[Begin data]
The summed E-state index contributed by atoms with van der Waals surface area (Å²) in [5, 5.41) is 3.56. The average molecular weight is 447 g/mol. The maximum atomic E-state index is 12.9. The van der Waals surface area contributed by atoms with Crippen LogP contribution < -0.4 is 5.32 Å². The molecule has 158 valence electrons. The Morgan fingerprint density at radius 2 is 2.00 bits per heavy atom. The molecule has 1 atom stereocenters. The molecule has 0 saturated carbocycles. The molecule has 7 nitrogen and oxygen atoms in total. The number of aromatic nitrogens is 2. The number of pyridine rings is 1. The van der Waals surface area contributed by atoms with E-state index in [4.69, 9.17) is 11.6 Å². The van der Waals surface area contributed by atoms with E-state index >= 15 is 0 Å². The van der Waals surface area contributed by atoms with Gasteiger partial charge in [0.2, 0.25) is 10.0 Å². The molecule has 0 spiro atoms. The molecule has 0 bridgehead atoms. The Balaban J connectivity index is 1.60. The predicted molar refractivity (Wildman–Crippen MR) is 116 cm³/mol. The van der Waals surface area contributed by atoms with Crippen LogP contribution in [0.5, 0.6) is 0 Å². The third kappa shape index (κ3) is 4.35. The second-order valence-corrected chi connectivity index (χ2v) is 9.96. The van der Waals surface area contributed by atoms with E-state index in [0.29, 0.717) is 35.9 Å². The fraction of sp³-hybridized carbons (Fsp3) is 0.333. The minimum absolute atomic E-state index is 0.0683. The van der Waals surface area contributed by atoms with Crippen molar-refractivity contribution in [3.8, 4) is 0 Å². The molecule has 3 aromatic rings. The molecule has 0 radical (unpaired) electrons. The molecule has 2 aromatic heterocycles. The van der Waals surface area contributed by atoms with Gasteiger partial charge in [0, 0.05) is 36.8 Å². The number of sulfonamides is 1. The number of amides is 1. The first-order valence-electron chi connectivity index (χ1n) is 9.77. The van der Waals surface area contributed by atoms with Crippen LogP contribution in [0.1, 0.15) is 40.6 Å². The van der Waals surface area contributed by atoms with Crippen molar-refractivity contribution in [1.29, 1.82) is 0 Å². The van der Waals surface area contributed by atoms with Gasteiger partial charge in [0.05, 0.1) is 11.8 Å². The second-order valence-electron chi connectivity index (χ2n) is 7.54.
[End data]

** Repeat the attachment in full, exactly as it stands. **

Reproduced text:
The summed E-state index contributed by atoms with van der Waals surface area (Å²) in [5, 5.41) is 3.56. The average molecular weight is 447 g/mol. The maximum atomic E-state index is 12.9. The van der Waals surface area contributed by atoms with Crippen LogP contribution < -0.4 is 5.32 Å². The molecule has 158 valence electrons. The Morgan fingerprint density at radius 2 is 2.00 bits per heavy atom. The molecule has 1 atom stereocenters. The molecule has 0 saturated carbocycles. The molecule has 7 nitrogen and oxygen atoms in total. The number of aromatic nitrogens is 2. The number of pyridine rings is 1. The van der Waals surface area contributed by atoms with E-state index in [4.69, 9.17) is 11.6 Å². The van der Waals surface area contributed by atoms with E-state index >= 15 is 0 Å². The van der Waals surface area contributed by atoms with Gasteiger partial charge in [0.2, 0.25) is 10.0 Å². The molecule has 0 spiro atoms. The molecule has 0 bridgehead atoms. The Balaban J connectivity index is 1.60. The predicted molar refractivity (Wildman–Crippen MR) is 116 cm³/mol. The van der Waals surface area contributed by atoms with Crippen LogP contribution in [0.5, 0.6) is 0 Å². The third kappa shape index (κ3) is 4.35. The second-order valence-corrected chi connectivity index (χ2v) is 9.96. The van der Waals surface area contributed by atoms with E-state index in [0.29, 0.717) is 35.9 Å². The fraction of sp³-hybridized carbons (Fsp3) is 0.333. The minimum absolute atomic E-state index is 0.0683. The van der Waals surface area contributed by atoms with Crippen molar-refractivity contribution in [3.8, 4) is 0 Å². The molecule has 3 aromatic rings. The molecule has 0 radical (unpaired) electrons. The molecule has 2 aromatic heterocycles. The van der Waals surface area contributed by atoms with Gasteiger partial charge in [0, 0.05) is 36.8 Å². The number of sulfonamides is 1. The number of amides is 1. The first-order valence-electron chi connectivity index (χ1n) is 9.77. The van der Waals surface area contributed by atoms with Crippen LogP contribution in [0.1, 0.15) is 40.6 Å². The van der Waals surface area contributed by atoms with Crippen molar-refractivity contribution in [1.29, 1.82) is 0 Å². The van der Waals surface area contributed by atoms with Gasteiger partial charge in [0.05, 0.1) is 11.8 Å². The second-order valence-electron chi connectivity index (χ2n) is 7.54.